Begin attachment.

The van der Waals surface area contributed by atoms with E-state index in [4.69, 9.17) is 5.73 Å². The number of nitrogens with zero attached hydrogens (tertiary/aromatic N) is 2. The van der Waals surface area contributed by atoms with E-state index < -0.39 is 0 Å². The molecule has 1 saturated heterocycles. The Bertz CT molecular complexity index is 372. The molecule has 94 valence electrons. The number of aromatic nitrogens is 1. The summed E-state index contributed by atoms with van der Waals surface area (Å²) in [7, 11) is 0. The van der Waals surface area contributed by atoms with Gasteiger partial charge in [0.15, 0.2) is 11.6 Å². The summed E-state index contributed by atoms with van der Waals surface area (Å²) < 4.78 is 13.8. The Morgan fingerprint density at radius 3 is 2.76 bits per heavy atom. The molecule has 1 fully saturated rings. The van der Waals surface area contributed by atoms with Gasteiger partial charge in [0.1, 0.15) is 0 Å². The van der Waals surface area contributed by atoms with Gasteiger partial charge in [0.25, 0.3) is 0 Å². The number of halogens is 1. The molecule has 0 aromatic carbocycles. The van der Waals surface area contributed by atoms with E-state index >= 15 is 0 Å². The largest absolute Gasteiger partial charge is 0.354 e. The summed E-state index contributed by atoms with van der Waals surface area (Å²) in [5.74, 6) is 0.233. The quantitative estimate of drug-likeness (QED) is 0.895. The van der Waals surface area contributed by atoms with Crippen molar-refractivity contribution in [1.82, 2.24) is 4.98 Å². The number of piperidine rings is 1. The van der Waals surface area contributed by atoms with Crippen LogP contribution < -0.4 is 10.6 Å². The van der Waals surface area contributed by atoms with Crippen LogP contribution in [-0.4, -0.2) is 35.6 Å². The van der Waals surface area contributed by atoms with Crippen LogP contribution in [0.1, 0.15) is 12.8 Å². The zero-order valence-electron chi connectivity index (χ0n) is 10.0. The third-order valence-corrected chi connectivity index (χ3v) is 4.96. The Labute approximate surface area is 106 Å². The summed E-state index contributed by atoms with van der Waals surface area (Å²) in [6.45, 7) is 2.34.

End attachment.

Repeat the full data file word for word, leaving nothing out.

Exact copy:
The van der Waals surface area contributed by atoms with E-state index in [4.69, 9.17) is 5.73 Å². The number of nitrogens with zero attached hydrogens (tertiary/aromatic N) is 2. The van der Waals surface area contributed by atoms with E-state index < -0.39 is 0 Å². The molecule has 1 saturated heterocycles. The Bertz CT molecular complexity index is 372. The molecule has 94 valence electrons. The number of aromatic nitrogens is 1. The summed E-state index contributed by atoms with van der Waals surface area (Å²) in [7, 11) is 0. The van der Waals surface area contributed by atoms with Gasteiger partial charge in [0.15, 0.2) is 11.6 Å². The summed E-state index contributed by atoms with van der Waals surface area (Å²) < 4.78 is 13.8. The Morgan fingerprint density at radius 3 is 2.76 bits per heavy atom. The molecule has 1 fully saturated rings. The van der Waals surface area contributed by atoms with Gasteiger partial charge in [0.1, 0.15) is 0 Å². The van der Waals surface area contributed by atoms with Gasteiger partial charge in [0.25, 0.3) is 0 Å². The number of halogens is 1. The molecule has 0 aromatic carbocycles. The van der Waals surface area contributed by atoms with E-state index >= 15 is 0 Å². The largest absolute Gasteiger partial charge is 0.354 e. The summed E-state index contributed by atoms with van der Waals surface area (Å²) in [5.74, 6) is 0.233. The quantitative estimate of drug-likeness (QED) is 0.895. The van der Waals surface area contributed by atoms with Crippen molar-refractivity contribution in [1.82, 2.24) is 4.98 Å². The number of piperidine rings is 1. The van der Waals surface area contributed by atoms with Crippen LogP contribution < -0.4 is 10.6 Å². The van der Waals surface area contributed by atoms with Crippen LogP contribution in [-0.4, -0.2) is 35.6 Å². The van der Waals surface area contributed by atoms with Crippen LogP contribution in [0.1, 0.15) is 12.8 Å². The zero-order valence-electron chi connectivity index (χ0n) is 10.0. The third-order valence-corrected chi connectivity index (χ3v) is 4.96. The Labute approximate surface area is 106 Å². The summed E-state index contributed by atoms with van der Waals surface area (Å²) in [6.45, 7) is 2.34.